Morgan House (c.1849).  This 1½ story, clapboard, Greek Revival house with brick nogging between the studs was built by Thomas Morgan, a Welshman and a carpenter, whose brother-in-laws, Benjamin and Isaac Hoxie, both talented carpenters, may have contributed to the building of the house. Morgan lived here until 1905. The house was restored in the 1930s and 1940s with a fireplace in the dining room and a south side porch added.

Duncan House

Lovejoy-Duncan House (1848-49).  The Duncan House, also known as the “House Next Door,” was built about 1848 of local Cooksville vermilion brick in a simple Classic Revival style, reflecting both Federal and Greek Revival elements. The first occupant was Daniel Lovejoy, the village’s first merchant, who sold it to Henry Duncan from Vermont and the only local citizen who listed his occupation as “Private Gentleman.”  Duncan had four children at home and added the clapboard wing. Ralph Lorenzo Warner, a school teacher from Racine, bought the house in 1911 and spent the rest of his life furnishing the house with antiques,  creating gardens, serving meals to visitors, and attracting national attention to the house he had named the ”House Next Door.”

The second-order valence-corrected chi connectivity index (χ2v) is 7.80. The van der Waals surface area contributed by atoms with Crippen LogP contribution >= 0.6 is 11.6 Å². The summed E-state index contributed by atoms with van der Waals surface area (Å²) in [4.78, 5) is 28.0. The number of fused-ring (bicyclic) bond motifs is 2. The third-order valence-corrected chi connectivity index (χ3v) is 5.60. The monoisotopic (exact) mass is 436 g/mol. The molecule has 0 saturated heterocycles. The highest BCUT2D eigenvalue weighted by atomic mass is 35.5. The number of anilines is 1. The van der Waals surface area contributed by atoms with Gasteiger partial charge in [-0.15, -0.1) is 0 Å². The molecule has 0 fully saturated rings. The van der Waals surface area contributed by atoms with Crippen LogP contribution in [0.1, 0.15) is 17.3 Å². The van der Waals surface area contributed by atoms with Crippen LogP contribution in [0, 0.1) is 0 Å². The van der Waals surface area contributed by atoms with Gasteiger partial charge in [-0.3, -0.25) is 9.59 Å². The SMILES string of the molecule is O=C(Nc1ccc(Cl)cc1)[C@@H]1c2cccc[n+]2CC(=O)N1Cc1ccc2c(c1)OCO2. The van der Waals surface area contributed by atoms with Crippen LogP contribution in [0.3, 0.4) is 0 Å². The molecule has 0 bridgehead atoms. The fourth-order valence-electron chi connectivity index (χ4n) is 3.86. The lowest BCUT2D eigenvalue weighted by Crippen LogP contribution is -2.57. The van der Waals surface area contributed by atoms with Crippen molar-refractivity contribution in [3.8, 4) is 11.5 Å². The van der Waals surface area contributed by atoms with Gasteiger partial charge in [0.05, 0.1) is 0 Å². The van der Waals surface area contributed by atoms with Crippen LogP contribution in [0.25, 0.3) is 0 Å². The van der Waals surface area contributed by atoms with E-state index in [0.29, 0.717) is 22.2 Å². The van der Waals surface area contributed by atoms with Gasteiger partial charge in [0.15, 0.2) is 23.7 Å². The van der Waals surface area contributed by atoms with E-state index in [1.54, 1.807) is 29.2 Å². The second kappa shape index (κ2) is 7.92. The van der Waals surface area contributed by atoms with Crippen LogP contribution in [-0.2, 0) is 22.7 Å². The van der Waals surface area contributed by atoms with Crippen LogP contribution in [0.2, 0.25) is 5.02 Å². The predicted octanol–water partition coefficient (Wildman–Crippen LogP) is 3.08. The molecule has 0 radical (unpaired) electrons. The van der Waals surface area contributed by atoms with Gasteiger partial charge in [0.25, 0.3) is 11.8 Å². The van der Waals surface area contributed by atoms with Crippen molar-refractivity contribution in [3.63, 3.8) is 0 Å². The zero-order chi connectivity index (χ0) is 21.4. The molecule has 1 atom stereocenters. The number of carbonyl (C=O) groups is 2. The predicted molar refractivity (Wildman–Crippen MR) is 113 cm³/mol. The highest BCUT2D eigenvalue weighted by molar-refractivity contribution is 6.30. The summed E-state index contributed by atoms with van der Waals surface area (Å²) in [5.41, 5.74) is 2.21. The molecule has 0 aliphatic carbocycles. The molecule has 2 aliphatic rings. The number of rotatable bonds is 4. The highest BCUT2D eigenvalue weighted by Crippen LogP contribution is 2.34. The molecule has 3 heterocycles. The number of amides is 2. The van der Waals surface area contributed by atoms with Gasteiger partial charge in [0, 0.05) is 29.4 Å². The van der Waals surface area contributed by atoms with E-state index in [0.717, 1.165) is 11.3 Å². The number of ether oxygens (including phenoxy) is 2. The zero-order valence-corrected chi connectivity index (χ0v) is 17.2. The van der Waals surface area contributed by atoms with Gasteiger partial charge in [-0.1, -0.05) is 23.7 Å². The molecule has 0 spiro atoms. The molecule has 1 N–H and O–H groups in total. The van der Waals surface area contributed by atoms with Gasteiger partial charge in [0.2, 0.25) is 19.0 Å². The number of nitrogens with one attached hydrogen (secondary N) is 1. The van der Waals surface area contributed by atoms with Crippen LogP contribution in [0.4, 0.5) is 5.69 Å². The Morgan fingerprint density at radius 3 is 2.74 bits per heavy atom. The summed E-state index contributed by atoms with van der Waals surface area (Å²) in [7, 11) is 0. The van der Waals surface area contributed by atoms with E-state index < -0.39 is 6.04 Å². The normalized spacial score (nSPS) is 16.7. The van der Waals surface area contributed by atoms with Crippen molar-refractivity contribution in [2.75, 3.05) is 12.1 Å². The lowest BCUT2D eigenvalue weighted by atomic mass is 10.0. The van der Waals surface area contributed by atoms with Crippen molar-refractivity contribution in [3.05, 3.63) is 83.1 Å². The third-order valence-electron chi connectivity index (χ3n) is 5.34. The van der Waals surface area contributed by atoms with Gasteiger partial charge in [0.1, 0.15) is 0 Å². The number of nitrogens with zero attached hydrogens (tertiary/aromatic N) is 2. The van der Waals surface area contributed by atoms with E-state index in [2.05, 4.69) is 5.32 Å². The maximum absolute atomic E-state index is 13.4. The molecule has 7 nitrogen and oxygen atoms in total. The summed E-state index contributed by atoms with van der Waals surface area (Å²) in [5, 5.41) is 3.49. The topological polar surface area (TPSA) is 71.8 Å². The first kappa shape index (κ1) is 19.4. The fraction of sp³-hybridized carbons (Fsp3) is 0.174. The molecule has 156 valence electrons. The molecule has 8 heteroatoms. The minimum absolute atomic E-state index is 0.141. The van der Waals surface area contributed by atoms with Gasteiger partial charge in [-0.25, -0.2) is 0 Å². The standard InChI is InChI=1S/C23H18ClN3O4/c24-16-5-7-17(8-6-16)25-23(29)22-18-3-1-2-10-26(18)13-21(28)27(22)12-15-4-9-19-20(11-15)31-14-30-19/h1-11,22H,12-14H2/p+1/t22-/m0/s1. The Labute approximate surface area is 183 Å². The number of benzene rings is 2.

Smith House

Smith-Galt House (1848-49.)  The Smith House is a small wood-frame house with simple Greek Revival style detailing built by David N. Smith about 1848 next to the Cook House.  The house is also known as the Galt House and the “Byhring Brothers House” for Oscar and Carl Byhring, who lived there from about 1918 to 1959.  For 20 years, George and Eunice Mattakat used the house as an adjunct to their Red Door Antique Shop located next door in the Cook House. 

Richardson Grout House